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Tuesday, 5 February, 2002, 13:12 GMT
Dyson to move to Far East
Queen Elizabeth II visiting the Dyson factory in Malmesbury, Wiltshire
Two months ago the Queen visited the Dyson factory in Malmesbury
Dyson, the UK company which pioneered the "bagless" vacuum cleaner, is set to move its manufacturing to the Far East with the loss of about 800 jobs.

A final decision has yet to be made, and staff consultation still has to take place.

It's been an agonising decision and very much a change of mind

James Dyson
But company founder James Dyson left little room for doubt that barring exceptional circumstances the move will take place.

"I don't think I can (see an alternative)," he told BBC News Online. "It's been an agonising decision and very much a change of mind."

Points east

But the chance of much lower manufacturing costs in the Far East is clinching it - as well as the prospect of being much closer both to suppliers and new markets.

UK worker: 9 per hour
Malaysian worker: 3 per hour
UK office rent: 114 sq m a year
Malaysia office rent: 38 sq m a year
Source: Economist Intelligence Unit and BBC
"Increasingly in the past two to three years our suppliers are Far East based and not over here," he said.

"And our markets are there too. We're the best selling vacuum cleaner in Australia and New Zealand, we're doing well in Japan and we're about to enter the US. And we see other Far Eastern countries as big markets as well."

Although Dyson already has a plant in Malaysia, other countries - including China - are being seen as possible sites.

How is the local economy expected to soak up these redundancies?

TUC Secretary General John Monks

Mr Dyson has long been a strong proponent of the euro, and has previously threatened to shift manufacturing overseas if the UK does not clarify its position on the single currency.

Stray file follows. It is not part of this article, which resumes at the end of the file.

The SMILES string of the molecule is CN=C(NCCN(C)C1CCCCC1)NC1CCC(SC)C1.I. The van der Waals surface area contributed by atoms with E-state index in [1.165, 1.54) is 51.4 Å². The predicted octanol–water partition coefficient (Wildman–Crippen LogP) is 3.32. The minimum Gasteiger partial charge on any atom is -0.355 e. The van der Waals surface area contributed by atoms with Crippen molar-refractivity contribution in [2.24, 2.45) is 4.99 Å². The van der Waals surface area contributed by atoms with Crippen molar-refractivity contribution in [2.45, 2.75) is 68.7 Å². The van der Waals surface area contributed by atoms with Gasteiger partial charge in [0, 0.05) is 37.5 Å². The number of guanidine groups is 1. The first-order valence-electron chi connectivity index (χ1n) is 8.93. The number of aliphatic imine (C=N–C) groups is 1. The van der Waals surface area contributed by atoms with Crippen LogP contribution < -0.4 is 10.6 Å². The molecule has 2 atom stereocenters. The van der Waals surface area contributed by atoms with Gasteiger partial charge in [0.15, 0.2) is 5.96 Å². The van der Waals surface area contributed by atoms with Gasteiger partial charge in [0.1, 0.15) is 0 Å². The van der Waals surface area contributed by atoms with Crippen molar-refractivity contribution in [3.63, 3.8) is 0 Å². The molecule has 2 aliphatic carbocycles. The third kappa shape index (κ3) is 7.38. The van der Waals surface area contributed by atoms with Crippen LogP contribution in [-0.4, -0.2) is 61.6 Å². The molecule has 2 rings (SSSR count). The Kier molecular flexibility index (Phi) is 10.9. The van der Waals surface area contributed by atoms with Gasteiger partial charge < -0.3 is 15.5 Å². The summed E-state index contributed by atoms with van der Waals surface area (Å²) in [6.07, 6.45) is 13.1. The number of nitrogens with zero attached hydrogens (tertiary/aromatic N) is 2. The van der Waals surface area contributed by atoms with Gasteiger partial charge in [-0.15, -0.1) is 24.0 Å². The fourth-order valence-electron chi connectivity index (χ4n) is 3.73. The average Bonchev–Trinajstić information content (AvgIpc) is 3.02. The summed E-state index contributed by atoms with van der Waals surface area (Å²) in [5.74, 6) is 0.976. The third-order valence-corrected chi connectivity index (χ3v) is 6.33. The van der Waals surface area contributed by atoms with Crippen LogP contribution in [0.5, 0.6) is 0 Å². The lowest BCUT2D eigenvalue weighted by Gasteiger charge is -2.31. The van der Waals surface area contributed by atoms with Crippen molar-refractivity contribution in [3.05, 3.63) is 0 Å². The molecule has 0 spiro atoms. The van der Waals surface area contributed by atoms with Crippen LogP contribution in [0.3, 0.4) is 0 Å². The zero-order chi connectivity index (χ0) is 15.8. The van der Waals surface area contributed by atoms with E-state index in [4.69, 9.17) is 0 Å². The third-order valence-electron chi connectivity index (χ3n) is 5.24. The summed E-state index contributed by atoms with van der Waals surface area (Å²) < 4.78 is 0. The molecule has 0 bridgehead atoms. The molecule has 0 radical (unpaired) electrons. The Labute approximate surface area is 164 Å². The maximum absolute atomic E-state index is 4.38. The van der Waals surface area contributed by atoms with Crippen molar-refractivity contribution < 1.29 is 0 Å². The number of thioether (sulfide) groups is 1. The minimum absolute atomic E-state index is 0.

That, he said was only one factor here.

Trade unions said a decision to shift Dyson manufacturing away from the company's base in Malmesbury, Wiltshire, would hit the local economy hard.

"Malmesbury is a small market town and Dyson is the only major manufacturer in the area. How is the local economy expected to soak up these redundancies?" said John Monks, General Secretary of the Trades Union Congress.

Mr Monks added that a European Union directive obliging employers to consult their workforces over possible lay-offs, now going through the final stage of the EU legislative process, " will stop the Dysons of tomorrow making mass redundancies with no warning."

R&D stays

Whatever decision is made, research and development will remain at the firm's base in Malmesbury, Wiltshire, which has received 32m of investment in the past two years.

That makes Dyson products still "British-engineered", Mr Dyson said.

The firm will also continue to make washing machines in the UK, he said, and at least 1,000 staff will still be working there.

The money saved will be reinvested, Mr Dyson said.

"Remember we're a private company, so in order to invest we need a lot of cash. We want to stay a private company, and we're staying here in Malmesbury."

The BBC's Richard Bilton
"Many people feel genuinely let down that so many jobs are going"
Dyson Chairman James Dyson
"We will have a lower cost base there"
See also:

12 Jan 01 | Business
Hoover wins court battle with Dyson
05 Nov 00 | Business
Entrepreneur issues euro threat
05 Feb 02 | Business
James Dyson: Business whirlwind
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